Conference Organised by Postgraduates a Great SuccessGeneral

  DVC Professor Cheryl Potgieter (fifth left) with the award-winners. DVC Professor Cheryl Potgieter (fifth left) with the award-winners.

Decolonising the Humanities and Social Sciences in South Africa was the theme of the Annual Postgraduate Conference of the School of Applied Human Sciences (SAHS) hosted at the Innovation Centre.

Opening the Conference, Deputy Vice-Chancellor and Head of the College of Humanities, Professor Cheryl Potgieter, said the forum was an important space for the next generation of academics who were sharing their research and contributing to knowledge production, transformation and decolonisation.

‘I am glad to see that the Conference is both interdisciplinary and collaborative because as the Humanities and Social Sciences we should engage critically with natural scientists and engineers for transformation, social change and decolonisation,’ said Potgieter.

The keynote address was made by the Head of the Archie Mafeje Research Institute at the University of South Africa, Professor Sabelo J Ndlovu-Gatsheni, who spoke on “Decolonising the University and the Problematic Grammars of Change in South Africa”.

Ndlovu-Gatsheni noted that the Conference was taking place at a crucial time when students were engaged in a legitimate struggle for the decolonisation of the university in general and free education.

With an emerging “student archive”, he distilled what must be learned from this archive while venturing into the history of the university in Africa and the struggle for African universities and the “five grammars” of change: Transformation, Africanisation, Indigenisation, Diversification and Decolonisation.

‘Our engagement with the idea of the university-from being a university in Africa to a genuine African university - is responsive to the challenges facing African people, including the pertinent one of funding. The curriculum changes we are doing and the decolonisation of institutional cultures that are patriarchal, sexist and racist must not be simply a compliance activity but part of well thought out imagination cascade re-humanising the world to define a better tomorrow,’ he said.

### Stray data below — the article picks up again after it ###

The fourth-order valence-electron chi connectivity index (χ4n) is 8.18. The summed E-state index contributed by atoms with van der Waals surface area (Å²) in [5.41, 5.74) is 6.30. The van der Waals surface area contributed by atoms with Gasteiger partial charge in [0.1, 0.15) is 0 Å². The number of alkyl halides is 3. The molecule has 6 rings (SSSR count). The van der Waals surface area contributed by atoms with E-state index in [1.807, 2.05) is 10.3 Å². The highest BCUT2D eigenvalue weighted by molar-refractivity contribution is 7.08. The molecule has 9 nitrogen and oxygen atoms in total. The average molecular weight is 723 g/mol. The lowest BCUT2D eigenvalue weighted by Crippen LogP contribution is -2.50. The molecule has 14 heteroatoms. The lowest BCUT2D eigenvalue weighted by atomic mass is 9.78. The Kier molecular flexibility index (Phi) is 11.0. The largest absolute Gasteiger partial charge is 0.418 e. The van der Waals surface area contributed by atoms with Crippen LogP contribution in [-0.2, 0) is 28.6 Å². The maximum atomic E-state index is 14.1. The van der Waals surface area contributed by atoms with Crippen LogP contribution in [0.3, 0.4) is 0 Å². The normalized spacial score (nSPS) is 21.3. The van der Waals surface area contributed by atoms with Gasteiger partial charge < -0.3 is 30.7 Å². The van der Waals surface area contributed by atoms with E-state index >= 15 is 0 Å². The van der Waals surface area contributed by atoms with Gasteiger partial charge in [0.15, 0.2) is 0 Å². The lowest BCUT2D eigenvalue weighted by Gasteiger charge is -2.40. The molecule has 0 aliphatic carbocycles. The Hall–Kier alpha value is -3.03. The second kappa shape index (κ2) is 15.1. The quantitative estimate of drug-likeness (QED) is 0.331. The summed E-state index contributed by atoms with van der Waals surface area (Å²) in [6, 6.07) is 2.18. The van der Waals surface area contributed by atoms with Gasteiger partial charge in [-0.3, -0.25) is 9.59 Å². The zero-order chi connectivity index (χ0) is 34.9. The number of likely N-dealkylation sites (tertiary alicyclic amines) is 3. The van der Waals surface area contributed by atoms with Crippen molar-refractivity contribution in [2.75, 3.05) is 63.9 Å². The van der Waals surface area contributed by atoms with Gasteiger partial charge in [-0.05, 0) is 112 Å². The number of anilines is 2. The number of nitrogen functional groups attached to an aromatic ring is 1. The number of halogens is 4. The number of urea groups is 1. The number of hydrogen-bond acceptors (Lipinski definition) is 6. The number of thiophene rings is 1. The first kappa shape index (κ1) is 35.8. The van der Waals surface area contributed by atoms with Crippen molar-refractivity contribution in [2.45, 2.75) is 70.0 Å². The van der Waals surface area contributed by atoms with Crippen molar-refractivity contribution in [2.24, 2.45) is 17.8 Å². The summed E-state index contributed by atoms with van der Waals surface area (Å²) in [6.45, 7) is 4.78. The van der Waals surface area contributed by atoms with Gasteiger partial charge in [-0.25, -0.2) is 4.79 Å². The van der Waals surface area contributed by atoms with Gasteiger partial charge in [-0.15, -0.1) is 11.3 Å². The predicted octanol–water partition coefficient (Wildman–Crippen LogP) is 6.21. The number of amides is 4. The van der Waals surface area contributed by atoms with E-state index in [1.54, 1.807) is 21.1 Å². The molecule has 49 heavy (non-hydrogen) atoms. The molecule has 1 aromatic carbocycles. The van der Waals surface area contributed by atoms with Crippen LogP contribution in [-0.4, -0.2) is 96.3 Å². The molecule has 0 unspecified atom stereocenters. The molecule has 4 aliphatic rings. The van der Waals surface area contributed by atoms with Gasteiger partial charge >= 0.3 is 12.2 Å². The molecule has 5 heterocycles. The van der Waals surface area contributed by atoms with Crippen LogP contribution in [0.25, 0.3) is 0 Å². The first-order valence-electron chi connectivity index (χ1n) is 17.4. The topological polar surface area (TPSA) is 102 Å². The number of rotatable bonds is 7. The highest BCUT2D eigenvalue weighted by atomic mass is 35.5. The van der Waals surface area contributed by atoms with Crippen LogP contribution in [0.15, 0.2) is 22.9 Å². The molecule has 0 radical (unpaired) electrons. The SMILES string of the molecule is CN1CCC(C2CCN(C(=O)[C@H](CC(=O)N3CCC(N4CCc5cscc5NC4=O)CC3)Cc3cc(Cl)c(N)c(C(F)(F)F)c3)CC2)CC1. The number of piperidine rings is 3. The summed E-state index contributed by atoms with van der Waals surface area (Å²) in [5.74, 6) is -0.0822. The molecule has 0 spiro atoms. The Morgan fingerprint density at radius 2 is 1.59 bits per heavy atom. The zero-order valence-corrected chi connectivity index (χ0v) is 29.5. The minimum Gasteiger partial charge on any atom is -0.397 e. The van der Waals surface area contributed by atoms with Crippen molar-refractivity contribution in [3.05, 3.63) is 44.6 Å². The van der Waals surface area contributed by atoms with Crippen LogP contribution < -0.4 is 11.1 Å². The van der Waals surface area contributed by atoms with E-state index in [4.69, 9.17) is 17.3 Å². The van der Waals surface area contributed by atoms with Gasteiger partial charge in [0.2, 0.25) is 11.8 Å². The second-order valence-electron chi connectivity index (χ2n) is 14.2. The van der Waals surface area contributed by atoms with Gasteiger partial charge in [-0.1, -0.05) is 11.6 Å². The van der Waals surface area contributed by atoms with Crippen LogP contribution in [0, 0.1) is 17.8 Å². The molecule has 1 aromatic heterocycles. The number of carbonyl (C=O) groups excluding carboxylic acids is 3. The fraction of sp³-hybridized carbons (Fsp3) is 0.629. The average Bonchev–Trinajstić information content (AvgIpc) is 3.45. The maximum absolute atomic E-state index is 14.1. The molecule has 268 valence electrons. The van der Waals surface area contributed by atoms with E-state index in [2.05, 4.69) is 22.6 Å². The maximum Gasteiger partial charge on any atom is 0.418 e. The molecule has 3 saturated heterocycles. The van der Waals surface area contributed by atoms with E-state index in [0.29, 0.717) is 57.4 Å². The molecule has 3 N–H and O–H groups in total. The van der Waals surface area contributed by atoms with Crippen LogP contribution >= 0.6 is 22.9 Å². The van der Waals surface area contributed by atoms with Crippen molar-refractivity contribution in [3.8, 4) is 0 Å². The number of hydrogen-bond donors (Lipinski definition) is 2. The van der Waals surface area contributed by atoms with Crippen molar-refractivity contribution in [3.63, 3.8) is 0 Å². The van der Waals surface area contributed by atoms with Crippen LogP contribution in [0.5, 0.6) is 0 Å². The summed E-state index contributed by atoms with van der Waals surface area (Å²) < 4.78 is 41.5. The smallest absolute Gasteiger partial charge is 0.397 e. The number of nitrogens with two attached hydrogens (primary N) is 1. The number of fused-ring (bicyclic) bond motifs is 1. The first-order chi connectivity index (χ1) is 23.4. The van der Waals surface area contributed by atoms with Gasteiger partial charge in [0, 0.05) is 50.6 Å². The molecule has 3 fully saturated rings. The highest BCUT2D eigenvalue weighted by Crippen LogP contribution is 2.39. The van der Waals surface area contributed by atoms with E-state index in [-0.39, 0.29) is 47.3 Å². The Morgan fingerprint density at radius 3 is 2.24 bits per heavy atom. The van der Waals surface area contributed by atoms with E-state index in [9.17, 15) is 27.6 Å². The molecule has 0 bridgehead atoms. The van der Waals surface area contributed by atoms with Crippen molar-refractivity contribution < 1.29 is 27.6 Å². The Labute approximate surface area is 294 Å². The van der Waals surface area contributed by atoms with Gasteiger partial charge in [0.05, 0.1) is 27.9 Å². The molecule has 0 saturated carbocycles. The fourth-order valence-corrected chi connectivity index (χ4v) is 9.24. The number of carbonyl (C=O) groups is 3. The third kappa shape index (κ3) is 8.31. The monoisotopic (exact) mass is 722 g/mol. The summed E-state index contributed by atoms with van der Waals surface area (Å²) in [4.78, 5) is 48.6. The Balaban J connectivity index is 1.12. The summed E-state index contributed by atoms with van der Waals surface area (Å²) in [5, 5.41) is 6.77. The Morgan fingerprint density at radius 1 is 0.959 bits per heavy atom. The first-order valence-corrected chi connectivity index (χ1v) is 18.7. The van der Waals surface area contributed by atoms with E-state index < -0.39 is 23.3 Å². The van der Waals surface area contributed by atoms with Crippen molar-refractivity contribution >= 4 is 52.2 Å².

The following awards were made:

  • Outstanding Contribution to the School: Dr Tanusha Raniga and Professor Ruth Teer-Tomaselli
  • Emerging Scholarship: Dr Sazelo Mkhize and Dr Maud Mthembu
  • Best Abstracts: Ms Gina Coetzee of the Centre for Communication, Media and Society; Ms Annika Maharajh of Criminology and Forensic Studies; Ms Ursula Froschauer of Psychology in Pietermaritzburg; Mr Aron Tesfai of Psychology at Howard College and Ms Joan van Niekerk of Social Work
  • Team Work:  Psychology-Pietermaritzburg
  • Student Leadership and Excellence: Ms Gina Coetzee
  • Outstanding contribution to the Conference: Mr Michael Eley.

Speaking on behalf of the award winners, van Niekerk said: ‘We have all worked very hard and being recognised is quite amazing. It has spurred us to complete our research and we are motivated to do our best.’

*The Conference was planned and organised by postgraduate students, specifically masters and PhD students, who formed an organising committee to take care of the scientific programme and other aspects of the proceedings. The students worked collaboratively with the postgraduate monitoring and support division led by Dr Thandi Magojo and Dr Jean Steyn, as well as the academic and support staff.

Melissa Mungroo